Monday, March 21, 2011
Flashbacks are the beginning, not the end, of a life story
Yesterday morning my wife, Annelie, was in church thanking the congregation for the overflowing way in which they responded to a need of homeless students in the public school system. She had to arrive early because it was a third Sunday in the month and persons in the congregation provide the meal at the Rescue Mission. If things run true to form, about Thursday we will also drop off some oranges at an after school program for kids in the West Central Neighborhood.
I share this because it is an object lesson in give-back time. Annelie was one of lucky ones that made it out of a bomb shelter on that last day of long running horror. Then she became one of those German kids who received a hot lunch thanks to the Quakers – and the American army that prepared and delivered it to schools. Post traumatic stress has its own way of doing things, but so does spirituality: and I am willing to bet that this form of maturity has, and will have, a longer human history than flashbacks.
In an area of Japan that wall of water will be re-lived by some for a life time. So will persons in the Sudan have reasons for overwhelming emotions up-starting on again and again. We can all name countries in which disasters have come with crushing similarities to a vulnerable part of the brain. We shake our heads as we think of the consequences as they take on such combinations as rage, alienation, and withdrawal. The sensations are personal, but the consequences are interpersonal.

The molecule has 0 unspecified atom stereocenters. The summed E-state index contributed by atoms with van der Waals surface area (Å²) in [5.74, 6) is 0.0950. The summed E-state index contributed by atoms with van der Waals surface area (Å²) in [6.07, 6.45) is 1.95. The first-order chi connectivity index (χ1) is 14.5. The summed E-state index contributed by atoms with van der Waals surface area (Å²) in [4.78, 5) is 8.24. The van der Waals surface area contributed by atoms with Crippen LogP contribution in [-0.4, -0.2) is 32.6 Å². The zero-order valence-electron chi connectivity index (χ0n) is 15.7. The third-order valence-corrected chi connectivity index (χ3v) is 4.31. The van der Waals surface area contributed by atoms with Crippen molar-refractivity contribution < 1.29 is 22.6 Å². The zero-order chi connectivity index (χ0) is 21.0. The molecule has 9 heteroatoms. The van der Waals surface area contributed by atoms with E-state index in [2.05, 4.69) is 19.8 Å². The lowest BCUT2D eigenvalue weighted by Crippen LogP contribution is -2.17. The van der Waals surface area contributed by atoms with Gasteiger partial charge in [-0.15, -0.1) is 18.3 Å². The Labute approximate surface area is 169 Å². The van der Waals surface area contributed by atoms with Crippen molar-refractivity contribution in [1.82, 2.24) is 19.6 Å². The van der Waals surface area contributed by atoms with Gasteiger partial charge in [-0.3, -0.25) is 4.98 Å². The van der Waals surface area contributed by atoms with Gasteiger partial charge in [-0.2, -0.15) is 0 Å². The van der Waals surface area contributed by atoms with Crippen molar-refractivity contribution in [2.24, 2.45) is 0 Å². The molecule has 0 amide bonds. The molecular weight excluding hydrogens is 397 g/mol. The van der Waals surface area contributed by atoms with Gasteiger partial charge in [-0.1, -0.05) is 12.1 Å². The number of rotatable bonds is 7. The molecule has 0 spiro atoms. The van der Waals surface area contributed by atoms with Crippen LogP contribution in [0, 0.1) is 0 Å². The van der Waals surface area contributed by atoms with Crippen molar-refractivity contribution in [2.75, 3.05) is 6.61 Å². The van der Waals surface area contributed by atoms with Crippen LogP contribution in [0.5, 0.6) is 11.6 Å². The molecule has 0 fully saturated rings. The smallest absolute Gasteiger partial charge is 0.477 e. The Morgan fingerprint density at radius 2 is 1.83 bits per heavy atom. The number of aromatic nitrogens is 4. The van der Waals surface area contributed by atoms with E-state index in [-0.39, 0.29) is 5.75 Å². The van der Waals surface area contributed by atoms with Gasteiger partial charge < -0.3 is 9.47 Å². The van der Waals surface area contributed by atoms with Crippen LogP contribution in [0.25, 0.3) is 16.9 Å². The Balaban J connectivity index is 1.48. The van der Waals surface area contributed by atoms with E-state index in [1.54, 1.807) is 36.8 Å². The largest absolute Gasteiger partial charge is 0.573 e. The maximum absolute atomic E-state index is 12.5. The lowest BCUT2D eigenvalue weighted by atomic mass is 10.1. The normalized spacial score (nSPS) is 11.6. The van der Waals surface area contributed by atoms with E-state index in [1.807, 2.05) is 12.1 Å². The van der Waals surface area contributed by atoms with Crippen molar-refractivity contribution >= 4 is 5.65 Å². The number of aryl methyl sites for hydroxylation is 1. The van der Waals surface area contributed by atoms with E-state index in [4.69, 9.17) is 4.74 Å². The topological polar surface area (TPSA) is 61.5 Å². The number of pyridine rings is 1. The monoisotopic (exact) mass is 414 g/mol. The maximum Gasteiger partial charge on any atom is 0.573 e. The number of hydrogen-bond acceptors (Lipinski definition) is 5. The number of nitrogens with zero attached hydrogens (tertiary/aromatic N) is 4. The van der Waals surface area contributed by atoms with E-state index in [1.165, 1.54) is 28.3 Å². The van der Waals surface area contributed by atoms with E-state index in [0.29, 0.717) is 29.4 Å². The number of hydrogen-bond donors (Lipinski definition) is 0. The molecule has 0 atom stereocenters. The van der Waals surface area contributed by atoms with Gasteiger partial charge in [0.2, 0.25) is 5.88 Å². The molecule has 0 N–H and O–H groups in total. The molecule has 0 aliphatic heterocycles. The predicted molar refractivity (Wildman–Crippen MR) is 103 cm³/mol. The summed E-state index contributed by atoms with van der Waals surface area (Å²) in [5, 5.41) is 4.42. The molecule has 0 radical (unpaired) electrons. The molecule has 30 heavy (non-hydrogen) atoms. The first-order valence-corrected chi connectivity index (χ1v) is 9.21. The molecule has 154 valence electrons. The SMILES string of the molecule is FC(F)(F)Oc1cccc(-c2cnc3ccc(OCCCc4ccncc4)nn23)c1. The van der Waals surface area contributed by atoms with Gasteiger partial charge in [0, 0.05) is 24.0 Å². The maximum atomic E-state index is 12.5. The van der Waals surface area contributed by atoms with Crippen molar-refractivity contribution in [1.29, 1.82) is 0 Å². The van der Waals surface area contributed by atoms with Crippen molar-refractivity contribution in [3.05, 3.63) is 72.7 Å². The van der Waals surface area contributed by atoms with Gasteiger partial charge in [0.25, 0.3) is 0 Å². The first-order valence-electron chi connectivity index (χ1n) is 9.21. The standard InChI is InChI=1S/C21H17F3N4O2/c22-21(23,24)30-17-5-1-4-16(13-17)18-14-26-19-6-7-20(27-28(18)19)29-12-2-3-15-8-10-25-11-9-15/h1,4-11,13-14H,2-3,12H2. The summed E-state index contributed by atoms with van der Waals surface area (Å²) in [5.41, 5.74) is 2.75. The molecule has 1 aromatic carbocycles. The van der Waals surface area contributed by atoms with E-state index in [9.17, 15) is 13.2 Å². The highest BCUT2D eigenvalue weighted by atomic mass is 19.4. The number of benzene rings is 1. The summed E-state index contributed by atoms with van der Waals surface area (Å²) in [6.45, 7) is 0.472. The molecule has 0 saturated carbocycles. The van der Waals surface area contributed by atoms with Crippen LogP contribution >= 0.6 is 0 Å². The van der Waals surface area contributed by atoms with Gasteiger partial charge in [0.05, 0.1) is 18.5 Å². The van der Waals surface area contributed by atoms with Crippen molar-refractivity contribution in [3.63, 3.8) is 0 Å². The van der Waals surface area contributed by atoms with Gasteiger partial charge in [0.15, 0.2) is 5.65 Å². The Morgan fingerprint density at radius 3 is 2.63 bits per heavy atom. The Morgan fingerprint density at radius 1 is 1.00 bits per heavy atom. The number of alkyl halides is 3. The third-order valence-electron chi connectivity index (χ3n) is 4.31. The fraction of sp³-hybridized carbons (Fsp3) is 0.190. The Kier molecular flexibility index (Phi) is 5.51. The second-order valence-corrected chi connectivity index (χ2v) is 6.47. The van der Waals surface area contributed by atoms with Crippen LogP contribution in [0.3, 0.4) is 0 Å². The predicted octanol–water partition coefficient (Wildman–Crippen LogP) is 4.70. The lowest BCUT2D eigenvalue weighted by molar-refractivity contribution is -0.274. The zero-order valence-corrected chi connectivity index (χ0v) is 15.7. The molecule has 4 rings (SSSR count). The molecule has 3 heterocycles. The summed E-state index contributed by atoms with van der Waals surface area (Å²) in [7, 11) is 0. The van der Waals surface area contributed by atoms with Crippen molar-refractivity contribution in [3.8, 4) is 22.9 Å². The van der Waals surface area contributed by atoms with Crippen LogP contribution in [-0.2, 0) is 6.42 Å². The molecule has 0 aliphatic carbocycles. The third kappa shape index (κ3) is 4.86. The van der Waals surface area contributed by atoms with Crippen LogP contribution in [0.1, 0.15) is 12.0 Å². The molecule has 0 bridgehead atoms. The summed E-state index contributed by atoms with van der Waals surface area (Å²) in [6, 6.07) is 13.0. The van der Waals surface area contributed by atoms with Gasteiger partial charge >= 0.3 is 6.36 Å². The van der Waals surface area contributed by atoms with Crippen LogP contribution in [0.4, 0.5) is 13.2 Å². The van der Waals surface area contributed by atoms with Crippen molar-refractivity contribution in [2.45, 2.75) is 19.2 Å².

We do have a role model for working through and beyond these, a man who had seen too much blood splattered, too much violence – and who seems to have done his share. When it all exploded in him he collapsed, even was blinded by it. In his youth he was called Saul, in older life we know him as the Apostle Paul. He experienced the rage, the alienation, the withdrawal of the post traumatic if you read the story - and I hope you will. The scales dropped from his eyes and he came to honor the man whom he had persecuted as sent by God to reach into all parts of our self absorbed world.
If you celebrate this man as a role model, you may have suffered from trauma, but when you think of other sufferers, you will want to affirm in your heart of hearts, “My Brother,” “My Sister.” And act on it. Graciously. Responsibly. Respectfully. It is the way of loving yourself, even as you are loving others.